¶ 11 Therefore, in future cases where the jury during deliberations asks, in some form or fashion, whether an offender who is sentenced to life imprisonment without the possibility of parole is parole eligible, the trial court should either refer the jury back to the instructions, Douglas, 1997 OK CR 79, ¶¶ 103-04, 951 P.2d at 678, tell the jury that the punishment options are self explanatory, see Mayes, 1994 OK CR 44, ¶ 137, 887 P.2d at 1318, or advise the jury that the punishment options are to be understood in their plain and literal sense and that the defendant will not be eligible for parole if sentenced to life imprisonment without the possibility of parole. While arguably the latter response is nothing more than another way of referring the jury back to the instructions, it does force the jury to accept the plain meaning of the sentencing options and impose the sentence it deems appropriate under the law and facts of the case. We recognize trial courts are in the best position to decide which answer is best suited to the situation as the questions posed by juries come in a myriad of forms on this issue. However, we believe the latter explanation may alleviate some obvious concerns of jurors more effectively than simply telling the jury it has all the law and evidence necessary to reach a decision.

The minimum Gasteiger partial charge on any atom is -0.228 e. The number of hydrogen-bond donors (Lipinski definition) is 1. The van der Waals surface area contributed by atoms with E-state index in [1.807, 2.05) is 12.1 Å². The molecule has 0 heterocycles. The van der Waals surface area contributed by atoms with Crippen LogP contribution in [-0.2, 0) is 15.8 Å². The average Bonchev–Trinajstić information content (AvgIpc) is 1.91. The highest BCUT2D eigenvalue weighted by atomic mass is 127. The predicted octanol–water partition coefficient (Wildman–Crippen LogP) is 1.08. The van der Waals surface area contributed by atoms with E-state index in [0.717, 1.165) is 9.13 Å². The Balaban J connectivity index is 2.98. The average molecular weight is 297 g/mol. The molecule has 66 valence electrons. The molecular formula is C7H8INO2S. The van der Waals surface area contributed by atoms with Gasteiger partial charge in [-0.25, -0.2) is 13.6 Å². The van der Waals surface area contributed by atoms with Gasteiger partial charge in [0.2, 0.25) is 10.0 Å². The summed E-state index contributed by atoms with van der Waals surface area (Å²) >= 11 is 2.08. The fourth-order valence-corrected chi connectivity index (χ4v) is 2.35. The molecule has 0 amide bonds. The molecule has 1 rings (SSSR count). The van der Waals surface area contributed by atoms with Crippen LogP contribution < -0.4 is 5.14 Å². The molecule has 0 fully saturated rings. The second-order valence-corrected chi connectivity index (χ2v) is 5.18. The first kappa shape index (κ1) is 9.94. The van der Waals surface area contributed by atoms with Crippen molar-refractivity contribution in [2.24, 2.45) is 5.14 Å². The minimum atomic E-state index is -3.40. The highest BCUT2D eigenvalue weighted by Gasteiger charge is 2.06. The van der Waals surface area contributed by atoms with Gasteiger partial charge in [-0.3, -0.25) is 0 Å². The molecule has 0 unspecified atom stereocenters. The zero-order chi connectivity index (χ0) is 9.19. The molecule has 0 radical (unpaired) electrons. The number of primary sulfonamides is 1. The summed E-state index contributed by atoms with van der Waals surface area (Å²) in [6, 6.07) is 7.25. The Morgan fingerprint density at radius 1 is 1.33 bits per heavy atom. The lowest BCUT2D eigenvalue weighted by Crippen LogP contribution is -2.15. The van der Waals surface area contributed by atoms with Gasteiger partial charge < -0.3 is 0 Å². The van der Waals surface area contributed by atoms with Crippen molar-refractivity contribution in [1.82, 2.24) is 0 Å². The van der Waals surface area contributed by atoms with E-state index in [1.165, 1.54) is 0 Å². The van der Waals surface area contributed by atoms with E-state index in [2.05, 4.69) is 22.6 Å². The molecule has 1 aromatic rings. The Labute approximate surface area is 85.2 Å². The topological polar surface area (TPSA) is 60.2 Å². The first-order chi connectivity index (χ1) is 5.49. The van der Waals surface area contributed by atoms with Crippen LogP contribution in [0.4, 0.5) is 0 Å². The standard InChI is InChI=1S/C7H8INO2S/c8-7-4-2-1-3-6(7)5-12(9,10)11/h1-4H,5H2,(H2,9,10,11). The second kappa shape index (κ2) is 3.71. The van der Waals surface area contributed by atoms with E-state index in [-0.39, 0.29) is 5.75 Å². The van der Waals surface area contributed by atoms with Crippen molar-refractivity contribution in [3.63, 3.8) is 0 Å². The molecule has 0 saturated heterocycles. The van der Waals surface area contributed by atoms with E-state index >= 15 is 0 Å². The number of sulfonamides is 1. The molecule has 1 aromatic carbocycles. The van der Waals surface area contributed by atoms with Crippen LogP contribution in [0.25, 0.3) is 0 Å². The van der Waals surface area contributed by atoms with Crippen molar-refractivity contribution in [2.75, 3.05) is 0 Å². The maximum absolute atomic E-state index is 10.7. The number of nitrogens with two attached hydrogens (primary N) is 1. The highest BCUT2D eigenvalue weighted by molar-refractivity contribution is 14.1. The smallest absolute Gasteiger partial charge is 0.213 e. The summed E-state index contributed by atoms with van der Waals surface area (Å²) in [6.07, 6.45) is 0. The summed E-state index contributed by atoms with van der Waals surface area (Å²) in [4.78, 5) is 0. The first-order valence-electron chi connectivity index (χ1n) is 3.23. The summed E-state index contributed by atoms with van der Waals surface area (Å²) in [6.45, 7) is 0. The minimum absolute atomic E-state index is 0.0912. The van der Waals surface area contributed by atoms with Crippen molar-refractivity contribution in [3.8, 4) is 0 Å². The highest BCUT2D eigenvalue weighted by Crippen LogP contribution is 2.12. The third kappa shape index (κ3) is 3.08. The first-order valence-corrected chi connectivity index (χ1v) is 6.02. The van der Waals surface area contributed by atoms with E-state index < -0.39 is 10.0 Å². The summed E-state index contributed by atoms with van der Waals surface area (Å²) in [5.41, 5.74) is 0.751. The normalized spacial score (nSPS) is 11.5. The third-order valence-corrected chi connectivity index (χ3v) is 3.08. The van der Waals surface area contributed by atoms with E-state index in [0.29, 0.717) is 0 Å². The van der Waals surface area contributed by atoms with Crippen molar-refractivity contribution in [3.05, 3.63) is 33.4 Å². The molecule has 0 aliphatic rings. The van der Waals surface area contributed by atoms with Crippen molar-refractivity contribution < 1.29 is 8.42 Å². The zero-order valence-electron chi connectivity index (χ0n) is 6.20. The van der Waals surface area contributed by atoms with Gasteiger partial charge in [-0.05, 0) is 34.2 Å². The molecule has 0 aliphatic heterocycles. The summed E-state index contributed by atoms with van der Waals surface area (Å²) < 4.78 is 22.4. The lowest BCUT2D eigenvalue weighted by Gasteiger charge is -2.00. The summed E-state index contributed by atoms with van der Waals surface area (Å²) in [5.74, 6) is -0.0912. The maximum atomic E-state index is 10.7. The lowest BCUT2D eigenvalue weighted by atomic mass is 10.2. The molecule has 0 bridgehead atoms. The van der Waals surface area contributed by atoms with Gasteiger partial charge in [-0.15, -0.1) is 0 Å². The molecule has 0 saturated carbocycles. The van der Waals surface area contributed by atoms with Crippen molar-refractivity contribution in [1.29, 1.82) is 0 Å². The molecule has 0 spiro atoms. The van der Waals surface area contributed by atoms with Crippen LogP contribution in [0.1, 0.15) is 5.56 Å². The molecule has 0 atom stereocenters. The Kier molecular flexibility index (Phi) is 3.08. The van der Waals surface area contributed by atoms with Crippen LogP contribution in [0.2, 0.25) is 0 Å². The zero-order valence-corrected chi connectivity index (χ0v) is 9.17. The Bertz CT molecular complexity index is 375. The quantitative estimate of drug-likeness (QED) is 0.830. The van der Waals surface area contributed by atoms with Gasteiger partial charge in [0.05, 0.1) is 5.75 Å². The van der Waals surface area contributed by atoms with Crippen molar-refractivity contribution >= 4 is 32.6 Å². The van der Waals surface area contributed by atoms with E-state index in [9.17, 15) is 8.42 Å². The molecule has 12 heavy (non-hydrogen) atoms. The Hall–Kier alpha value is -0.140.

¶ 12 In Proposition II, Littlejohn claims the admission of Bill Meers' testimony in support of the continuing threat aggravating circumstance, without proper notice, deprived him of a fair resentencing trial. The record shows the State sought to introduce through Bill Meers a statement made by Littlejohn to the victim's family as he exited the courtroom following the death verdict in his first trial. On August 30, 1999, the State filed a supplemental statement to its notice of aggravating evidence to be offered to support the Bill of Particulars. The supplemental notice provided that Delores Meers, the victim's mother, would testify that as Littlejohn exited the courtroom after the death verdict, he said “To (sic) bad, but your son is still dead!”.9 Defense counsel filed an objection to this proposed testimony on several grounds, but primarily because the notice was untimely as the discovery deadline had passed. Judge Bragg heard the matter and ruled that the statement was irrelevant and therefore inadmissible.